Optical Profiler Basics

An Optical profiler like The ProFilm3D are interference microscopes, and are used to measure height variations—such as surface roughness—on surfaces with great precision using the wavelength of light as the ruler. Optical interference profiling is a well-established method of obtaining accurate surface measurements.

Optical profiling uses the wave properties of light to compare the optical path difference between a test surface and a reference surface. Inside an optical interference profiler, a light beam is split, reflecting half the beam from a test material which is passed through the focal plane of a microscope objective, and the other half of the split beam is reflected from the reference mirror.

When the distance from the beam splitter to the reference mirror is the same distance as the beam splitter is from the test surface and the split beams are recombined, constructive and destructive interference occurs in the combined beam wherever the length of the light beams vary. This creates the light and dark bands known as interference fringes.

Since the reference mirror is of a known flatness—that is, it is as close to perfect flatness as possible—the optical path differences are due to height variances in the test surface.

This interference beam is focused into a digital camera, which sees the constructive interference areas as lighter, and the destructive interference areas as darker.

In the interference image (an “interferogram”) below, each transition from light to dark represents one-half a wavelength of difference between the reference path and the test path.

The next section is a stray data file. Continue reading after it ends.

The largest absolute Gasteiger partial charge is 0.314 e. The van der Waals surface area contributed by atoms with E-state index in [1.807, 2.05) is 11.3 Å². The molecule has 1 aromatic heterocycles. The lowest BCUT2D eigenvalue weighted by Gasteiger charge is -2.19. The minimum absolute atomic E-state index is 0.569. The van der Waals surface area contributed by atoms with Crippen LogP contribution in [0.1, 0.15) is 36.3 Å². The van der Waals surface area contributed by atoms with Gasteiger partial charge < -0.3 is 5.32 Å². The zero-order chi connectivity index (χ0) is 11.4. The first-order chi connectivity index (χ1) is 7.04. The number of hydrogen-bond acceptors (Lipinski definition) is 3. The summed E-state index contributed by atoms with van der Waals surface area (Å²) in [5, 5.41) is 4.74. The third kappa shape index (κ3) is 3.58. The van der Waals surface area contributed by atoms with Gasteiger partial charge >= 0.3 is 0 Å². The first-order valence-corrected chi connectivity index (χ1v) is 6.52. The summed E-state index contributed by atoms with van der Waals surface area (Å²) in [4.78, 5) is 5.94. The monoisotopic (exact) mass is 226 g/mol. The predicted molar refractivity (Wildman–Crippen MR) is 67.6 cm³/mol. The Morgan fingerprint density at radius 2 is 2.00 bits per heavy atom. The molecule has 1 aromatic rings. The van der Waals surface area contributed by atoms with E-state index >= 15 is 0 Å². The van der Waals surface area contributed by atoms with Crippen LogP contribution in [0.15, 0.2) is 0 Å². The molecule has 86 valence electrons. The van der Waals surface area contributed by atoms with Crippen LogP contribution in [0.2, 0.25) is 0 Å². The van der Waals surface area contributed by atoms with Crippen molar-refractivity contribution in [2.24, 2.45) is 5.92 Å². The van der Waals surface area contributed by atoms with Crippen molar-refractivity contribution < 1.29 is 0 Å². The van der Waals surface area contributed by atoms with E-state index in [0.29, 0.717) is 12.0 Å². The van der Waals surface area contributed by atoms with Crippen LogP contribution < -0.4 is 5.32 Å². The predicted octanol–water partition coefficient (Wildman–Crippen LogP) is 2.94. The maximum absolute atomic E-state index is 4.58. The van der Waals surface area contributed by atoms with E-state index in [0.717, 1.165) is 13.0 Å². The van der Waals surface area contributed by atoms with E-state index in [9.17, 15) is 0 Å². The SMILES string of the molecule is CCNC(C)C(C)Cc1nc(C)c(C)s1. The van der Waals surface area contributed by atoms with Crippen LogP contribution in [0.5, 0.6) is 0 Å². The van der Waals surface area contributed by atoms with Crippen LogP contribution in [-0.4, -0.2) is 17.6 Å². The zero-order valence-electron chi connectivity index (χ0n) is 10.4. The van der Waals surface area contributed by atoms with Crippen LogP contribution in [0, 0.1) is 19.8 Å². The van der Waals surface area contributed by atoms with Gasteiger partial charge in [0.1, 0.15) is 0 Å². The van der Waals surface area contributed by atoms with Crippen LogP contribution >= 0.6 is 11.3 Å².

If the wavelength is known, it is possible to calculate height differences across a surface, in fractions of a wave. From these height differences, a surface measurement—a 3D surface map, if you will—is obtained.

Hypothetically, if the wavelength is 500 nanometers, one could estimate the distance of slope over a full wavelength by looking at the light and dark interference bands—known as interference fringes—in an interferogram. Optical profilers like The Pro Film 3D are much more accurate in calculating these differences than we can be with our eyes.
Optical profilers obtain amazing accuracy with interferometry.

Looking at the interferogram above, you might notice that the light and dark bands near the bottom aren’t as bright or dark as the ones near the ruler marks. This is because the lower portion of the interferogram is going out of focus: out of focus means less interference. By carefully calculating the area of greatest contrast, optical profilometers determine the point that has best focus.

In practice, an optical profiler scans the material vertically. As the material in the field of view passes through the focal plane, it creates interference. Each level of height in the test material reaches optimal focus (and therefore greatest interference and contrast) at a different time. With well-calibrated optical profilers, accuracy well below a nanometer is possible. A nanometer is ten Angstroms.

In a Filmetrics profilometer, each data point is monitored to determine its most precise focal point. Every pixel’s height is measured relative to every other by comparing its maximum contrast (point of focus) relative to the pixels around it—producing a very sensitive surface measurement. Pro Film 3D’s accuracy is better than ten picometers — tenths of an Angstrom, or one one-hundredth of a nanometer. An Angstrom is equal to the diameter of a hydrogen atom.


Non-contact profilometers are used in many situations where micro-measurement of surface variations are essential. Industries such as optics and data storage use highly polished surfaces that are measured with interference profilometers.

Optics metrology is focused on lens and mirror surface finish and surface roughness, rate of curvature, and sometimes surface texture. Some binary lenses and diffraction gratings require measurements of volume, slope and radius of curvature.